While this argument is ridiculous, the added problem is that once the sahayak is assigned to an officer, nothing prevents the officer’s wife from loading him with domestic chores. The power structure of the army does not allow him to complain. As some soldiers who have uploaded videos say, no one joins the forces to take the officers’ dogs for walks, to go shopping for the lady of the house or to take the baba to school!
House Panel Against the Practice
In March 2010, the Parliamentary Standing Committee on Defence examined the practice of using jawans as sahayaks. It noted that the practice “prevalent in the army in one form or other since British days” was continuing and they were forced to attend to serve family members of the officers.
Though “the army categorically deposed before the Committee that the jawans are not technically supposed to attend to the household duties at the residence of the officers”, the practice continues unabated.
The Committee commented that this was a “shameful practice which should have no place in independent India” and that it expected the government to “issue instructions to stop the practice forthwith, as this lowers the self-esteem of jawan”.
“Any officer found to be violating the instruction in this regard should be dealt with severely,” the panel added. In its Action Taken Report, the government, while stating that the system would continue, pledged that “sahayaks will not be employed for menial household work”.
Can’t Overlook Unfair Practices
The primary angst, as revealed in the uploaded videos, demonstrates that employing combatants in menial duties demeans them and adds to the stress and lowers their self-esteem as a consequence of humiliation. In recent days, there have been several instances of suicides by the personnel of the paramilitary forces and jawans. The CRPF accounts for almost 40 percent of the suicides that occur in the paramilitary forces.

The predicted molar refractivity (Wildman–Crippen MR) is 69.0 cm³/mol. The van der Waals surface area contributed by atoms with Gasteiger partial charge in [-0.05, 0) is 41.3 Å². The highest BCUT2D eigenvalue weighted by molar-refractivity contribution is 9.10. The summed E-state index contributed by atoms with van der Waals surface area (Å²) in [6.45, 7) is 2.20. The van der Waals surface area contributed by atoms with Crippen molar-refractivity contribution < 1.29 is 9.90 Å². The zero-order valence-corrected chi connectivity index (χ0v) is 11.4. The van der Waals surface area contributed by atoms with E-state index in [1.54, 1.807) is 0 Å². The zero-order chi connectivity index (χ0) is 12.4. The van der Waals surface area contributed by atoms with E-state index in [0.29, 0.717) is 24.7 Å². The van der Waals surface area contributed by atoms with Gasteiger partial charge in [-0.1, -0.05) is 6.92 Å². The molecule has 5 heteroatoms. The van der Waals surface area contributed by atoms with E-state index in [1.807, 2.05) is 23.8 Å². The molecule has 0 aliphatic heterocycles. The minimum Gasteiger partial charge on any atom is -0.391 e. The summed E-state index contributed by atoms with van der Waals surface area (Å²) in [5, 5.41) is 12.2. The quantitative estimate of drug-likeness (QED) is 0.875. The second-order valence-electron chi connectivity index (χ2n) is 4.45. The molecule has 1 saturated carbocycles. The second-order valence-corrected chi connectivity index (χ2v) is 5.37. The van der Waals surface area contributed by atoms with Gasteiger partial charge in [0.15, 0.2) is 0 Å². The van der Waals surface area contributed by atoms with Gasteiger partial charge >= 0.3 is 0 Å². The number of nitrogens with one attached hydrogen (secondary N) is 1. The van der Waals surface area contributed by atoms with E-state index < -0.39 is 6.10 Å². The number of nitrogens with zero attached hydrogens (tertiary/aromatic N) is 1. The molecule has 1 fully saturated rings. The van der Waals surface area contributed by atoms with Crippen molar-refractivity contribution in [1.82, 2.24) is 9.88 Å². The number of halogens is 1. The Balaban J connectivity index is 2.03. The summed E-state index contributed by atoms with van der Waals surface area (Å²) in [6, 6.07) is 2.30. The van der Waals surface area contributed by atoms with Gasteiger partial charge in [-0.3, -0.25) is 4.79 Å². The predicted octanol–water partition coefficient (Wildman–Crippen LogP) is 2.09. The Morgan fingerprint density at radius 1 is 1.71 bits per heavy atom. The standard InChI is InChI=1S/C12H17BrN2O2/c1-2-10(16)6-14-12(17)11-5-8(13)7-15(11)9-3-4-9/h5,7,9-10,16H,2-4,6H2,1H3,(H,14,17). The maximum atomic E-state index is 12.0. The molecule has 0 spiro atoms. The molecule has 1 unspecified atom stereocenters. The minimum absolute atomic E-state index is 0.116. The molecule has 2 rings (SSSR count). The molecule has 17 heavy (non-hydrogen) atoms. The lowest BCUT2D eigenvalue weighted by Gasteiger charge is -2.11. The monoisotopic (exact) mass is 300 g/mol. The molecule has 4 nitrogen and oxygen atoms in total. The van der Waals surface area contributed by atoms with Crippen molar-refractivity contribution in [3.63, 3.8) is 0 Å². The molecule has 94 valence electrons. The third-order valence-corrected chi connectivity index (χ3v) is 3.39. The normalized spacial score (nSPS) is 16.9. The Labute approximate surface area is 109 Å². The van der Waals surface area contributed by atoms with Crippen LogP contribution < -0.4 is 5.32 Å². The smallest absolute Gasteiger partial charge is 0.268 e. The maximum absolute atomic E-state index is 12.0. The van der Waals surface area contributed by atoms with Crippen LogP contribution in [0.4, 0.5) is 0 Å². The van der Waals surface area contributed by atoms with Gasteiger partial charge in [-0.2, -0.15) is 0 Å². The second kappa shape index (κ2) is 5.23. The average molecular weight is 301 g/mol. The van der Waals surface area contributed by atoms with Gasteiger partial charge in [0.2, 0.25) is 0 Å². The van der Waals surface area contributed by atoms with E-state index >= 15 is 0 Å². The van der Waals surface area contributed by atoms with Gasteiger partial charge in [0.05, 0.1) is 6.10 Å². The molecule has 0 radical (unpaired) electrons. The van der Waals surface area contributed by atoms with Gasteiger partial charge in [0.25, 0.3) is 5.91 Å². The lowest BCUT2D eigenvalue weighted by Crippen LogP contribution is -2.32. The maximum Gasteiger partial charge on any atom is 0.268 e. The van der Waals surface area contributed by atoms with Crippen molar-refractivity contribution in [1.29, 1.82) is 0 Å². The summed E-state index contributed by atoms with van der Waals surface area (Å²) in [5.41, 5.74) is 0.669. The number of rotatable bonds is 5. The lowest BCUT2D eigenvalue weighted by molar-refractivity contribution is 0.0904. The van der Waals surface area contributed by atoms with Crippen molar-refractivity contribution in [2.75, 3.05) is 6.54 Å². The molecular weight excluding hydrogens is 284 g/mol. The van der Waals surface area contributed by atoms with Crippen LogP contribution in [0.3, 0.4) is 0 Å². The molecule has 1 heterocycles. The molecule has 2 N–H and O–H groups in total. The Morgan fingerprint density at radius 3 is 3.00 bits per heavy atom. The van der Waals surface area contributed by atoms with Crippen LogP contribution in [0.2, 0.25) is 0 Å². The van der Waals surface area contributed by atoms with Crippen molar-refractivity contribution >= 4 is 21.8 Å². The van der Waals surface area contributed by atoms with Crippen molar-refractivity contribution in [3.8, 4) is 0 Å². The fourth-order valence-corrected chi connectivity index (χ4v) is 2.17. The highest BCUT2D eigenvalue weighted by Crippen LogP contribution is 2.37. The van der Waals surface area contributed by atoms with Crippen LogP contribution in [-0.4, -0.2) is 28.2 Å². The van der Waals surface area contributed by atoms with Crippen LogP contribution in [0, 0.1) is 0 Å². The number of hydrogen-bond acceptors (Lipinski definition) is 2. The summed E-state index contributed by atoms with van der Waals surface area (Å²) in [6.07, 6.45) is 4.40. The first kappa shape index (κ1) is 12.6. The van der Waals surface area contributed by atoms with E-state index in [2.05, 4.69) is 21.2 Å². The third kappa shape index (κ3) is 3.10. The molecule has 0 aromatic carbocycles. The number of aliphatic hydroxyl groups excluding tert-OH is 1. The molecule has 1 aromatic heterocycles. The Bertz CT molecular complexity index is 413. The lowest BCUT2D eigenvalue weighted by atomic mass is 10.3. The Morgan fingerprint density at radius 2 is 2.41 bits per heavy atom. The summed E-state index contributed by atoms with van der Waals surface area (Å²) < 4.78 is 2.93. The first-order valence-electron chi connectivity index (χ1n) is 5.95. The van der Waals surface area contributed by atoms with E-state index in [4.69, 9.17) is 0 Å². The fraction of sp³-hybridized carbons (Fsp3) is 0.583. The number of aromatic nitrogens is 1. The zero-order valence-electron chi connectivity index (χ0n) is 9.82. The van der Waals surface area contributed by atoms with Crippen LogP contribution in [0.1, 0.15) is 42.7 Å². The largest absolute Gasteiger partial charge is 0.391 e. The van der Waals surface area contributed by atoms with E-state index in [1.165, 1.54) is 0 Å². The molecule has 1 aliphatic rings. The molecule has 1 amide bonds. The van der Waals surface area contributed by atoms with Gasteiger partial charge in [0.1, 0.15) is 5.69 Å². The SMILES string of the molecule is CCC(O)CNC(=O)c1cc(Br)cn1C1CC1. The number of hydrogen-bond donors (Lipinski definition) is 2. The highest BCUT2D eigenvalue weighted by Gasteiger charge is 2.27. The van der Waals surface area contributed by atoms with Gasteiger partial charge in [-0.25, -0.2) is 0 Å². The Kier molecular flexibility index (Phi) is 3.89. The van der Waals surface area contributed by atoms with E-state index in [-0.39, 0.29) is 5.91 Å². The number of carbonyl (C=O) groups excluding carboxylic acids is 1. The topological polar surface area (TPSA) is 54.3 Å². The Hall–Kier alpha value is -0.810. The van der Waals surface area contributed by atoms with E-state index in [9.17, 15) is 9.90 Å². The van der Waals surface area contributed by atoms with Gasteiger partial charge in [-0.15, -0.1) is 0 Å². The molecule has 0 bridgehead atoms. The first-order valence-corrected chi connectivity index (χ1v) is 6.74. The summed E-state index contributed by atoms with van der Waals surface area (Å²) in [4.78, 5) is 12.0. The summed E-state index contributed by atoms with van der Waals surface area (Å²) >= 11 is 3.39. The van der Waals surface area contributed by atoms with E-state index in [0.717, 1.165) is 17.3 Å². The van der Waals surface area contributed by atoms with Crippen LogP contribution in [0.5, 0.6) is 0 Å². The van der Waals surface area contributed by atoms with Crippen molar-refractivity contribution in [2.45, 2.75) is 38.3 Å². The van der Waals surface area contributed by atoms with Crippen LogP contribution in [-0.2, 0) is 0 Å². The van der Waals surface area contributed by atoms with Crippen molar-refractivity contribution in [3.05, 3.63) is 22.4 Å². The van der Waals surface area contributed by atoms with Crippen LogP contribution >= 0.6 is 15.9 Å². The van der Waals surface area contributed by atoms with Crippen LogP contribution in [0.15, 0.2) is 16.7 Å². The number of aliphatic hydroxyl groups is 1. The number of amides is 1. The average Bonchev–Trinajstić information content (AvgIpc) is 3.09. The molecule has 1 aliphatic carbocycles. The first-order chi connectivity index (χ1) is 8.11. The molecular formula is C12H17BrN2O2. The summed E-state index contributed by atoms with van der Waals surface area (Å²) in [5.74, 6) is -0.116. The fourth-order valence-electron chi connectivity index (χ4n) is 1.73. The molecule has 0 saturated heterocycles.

Instead of brushing the instances of unfair practices beneath the carpet and penalising those at the bottom of the hierarchy, this episode should be converted into an opportunity to examine several issues that plague our defence forces.
Concerns ranging from extended work hours, poor working and living conditions, inadequate uniforms, equipment and ammunition to the absence of legal rights that worry combatants need systemic and sensitive examination.
The government has invested a significant amount of its political credibility by appointing General Rawat after superceding fellow officers. He must demonstrate brilliance not just on the battlefields but also off it. What better arena can he get than the cantonments and outposts?
(The writer is an author and journalist based in Delhi. His most recent books are ‘Sikhs: The Untold Agony of 1984’ and ‘Narendra Modi: The Man, The Times’. He can be reached @NilanjanUdwin. This is an opinion piece and the views expressed above are the author’s own. The Quint neither endorses nor is responsible for the same.)